Being an avid user of LinkedIn, I often see posts praising leaders in their workplace and its made me think about what difference having a strong leader makes to your career, so in typical fashion – I wrote a blog about it!
Just like before I write all my posts, I always spend a bit of time doing some research (OK, maybe not all my posts, but most). I wanted to understand a bit of the history of being a great leader, and how it has evolved into the modern world. You’ll notice I use the word leader and not manager, boss, head of department, CTO, CIO etc, because the way I see it, whether you’re leading 1 person, or 100,000 people, the same rules apply.
I did a quick google for ‘best leaders’ and the first hit was this website. It was very interesting to see some names of people who people often associate with tyranny, oppression and fascism in there, and I’m sure the modern-day worker wouldn’t associate a lot of these people with leadership at all. Moving forward into the current times, the UK is led by Boris Johnson, the current Prime Minister. Political opinions aside, the jury is truely out on his leadership credentials. What I’m trying to get at is that people associate the word leader with lots of different roles, politically, in their worklife, or even their local football team, but they are all relevant.
I know a lot of you are probably shouting at your monitor “Sam, what the heck does Ghandi have to do with Dave at work?”. My answer is simple, they both will have a profound influence on your life, your work life, your family’s lives and your friends’ lives. If you have a rather lacklustre leader at work, it affects far more than just your work life, it rubs off on everything. Why? Because a majority of us work 40hr weeks, 47 weeks of the year – round about 1/5 of your life.
I’ve been very fortunate to work with some great colleagues and leaders during my work career and learnt a lot from each of them. Whether that be their social interactions with colleagues, partners and suppliers, their profressionalism, or their expertise. But what does a strong leader do for your career and life in general?
Pat Gelsinger is the CEO of VMware, and has been voted the best CEO on Glassdoor in 2019, but this isn’t the first or second time he’s held this award – its the third. Those who regularly read my blogs know I am quite a fan of VMware, and although I like their products, its the culture they have bred that is so admirable, and that culture comes from the very top, downwards. Many businesses have struggled over the past few months and some are still feeling the effects of the covid-19 pandemic, no doubt resulting in a lot of CEOs and other leaders under heavy pressure from shareholders, customers, or internally from their employees. So how does a top CEO respond to pressure like this? Simple. Encourages his employees to use give to charity and gives his employees additional days off to spend with their family. Publically support those charities in need, whilst supporting your employees at home, to allow them to continue to be motivated in work.
I have no doubt that Pat has a high expectation of output from all VMware employees, but understanding that the work-life balance, especially during unprescedented times, is what will drive that extra, 5-10% from all of his colleagues. And you only need to see the regularity of positive thanks on the likes of Twitter, to see how highly respected he is. You don’t need to be Pat Gelsinger, or a CEO of a multi-billion turnover business though to positively affect people’s lives and careers though.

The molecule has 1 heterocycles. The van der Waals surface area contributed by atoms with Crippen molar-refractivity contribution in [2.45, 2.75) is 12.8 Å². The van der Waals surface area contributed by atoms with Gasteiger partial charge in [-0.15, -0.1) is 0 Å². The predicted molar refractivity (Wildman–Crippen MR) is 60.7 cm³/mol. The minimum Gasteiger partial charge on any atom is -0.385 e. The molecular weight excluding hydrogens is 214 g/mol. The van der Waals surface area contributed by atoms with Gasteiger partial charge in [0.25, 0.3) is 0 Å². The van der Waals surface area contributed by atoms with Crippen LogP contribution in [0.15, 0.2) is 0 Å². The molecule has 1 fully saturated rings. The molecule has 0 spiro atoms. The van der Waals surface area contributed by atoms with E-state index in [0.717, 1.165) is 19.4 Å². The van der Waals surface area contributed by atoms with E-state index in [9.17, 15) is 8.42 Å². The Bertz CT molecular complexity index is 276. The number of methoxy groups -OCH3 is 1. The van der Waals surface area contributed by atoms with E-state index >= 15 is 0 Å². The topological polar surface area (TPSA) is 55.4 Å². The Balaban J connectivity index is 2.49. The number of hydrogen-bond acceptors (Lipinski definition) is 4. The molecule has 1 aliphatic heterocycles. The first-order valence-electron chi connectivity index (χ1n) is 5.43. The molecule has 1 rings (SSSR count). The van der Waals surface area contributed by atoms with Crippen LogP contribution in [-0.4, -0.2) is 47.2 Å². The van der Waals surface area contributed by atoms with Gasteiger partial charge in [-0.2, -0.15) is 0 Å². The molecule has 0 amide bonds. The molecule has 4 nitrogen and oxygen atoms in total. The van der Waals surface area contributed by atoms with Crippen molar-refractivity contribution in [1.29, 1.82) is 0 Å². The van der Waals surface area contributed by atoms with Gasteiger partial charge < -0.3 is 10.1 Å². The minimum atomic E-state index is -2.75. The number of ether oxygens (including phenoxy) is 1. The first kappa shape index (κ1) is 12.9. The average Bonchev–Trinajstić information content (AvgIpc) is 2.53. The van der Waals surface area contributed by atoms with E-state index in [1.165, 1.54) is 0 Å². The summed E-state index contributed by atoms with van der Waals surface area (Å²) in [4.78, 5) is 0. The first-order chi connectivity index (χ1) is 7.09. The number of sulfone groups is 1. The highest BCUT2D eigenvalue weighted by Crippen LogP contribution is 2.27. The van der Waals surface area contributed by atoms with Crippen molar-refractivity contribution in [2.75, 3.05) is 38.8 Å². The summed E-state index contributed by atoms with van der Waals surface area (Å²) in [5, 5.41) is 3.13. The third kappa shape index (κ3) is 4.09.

He’s not the only one though, in fact the New York Times recently wrote an article on how female leaders have responded far stronger during the pandemic, referencing German Chancellor Angela Merkel and New Zealand Prime Minister Jacinda Ardern amongst other powerful female political leaders. The takeaway from this isnt that female politicians are superior to male, but to look at the characteristics that great leaders share. Here are a few I’ve identified
- Listen to other people opinions and respect them. Irrelevant of their background and expertise, you’ll learn something.
- A great recent example of this is a few of President Trumps earlier rallies during early covid19, passing blame to China and ignoring warning signs from experts (WHO). Look at the infection and death rate in the USA of the seriousness of a lack of humility.
- People expect leaders to make correct, prompt, decisions.
- Referencing covid19 again, those countries (the UK is a great example), where quicker decision making would have, and still can save lives. The same is true in business, albeit less serious – listen to the experts, and make a call.
- Learn to communicate with EVERYONE
- I’ve seen plenty of ‘leaders’ over my time who don’t spend the time to speak to their colleagues who may be lower in the pecking order so to speak.
Looking back at my original question whether a good leader affects your life, I’d say it absolutely does. Without being too philosophical (thank god for spellcheck!), you should try and continue to learn throughout your life. If you have someone to look up to, and appreciate their qualities then you’d be nothing short of an idiot to not try and adopt some of those qualities. Still being semi-early in my career (my retirement date is supposedly 2052 – ew!) I appreciate I have a lot to learn and hopefully those learnings will set me in good sted for someone appreciating my skills and traits in the future.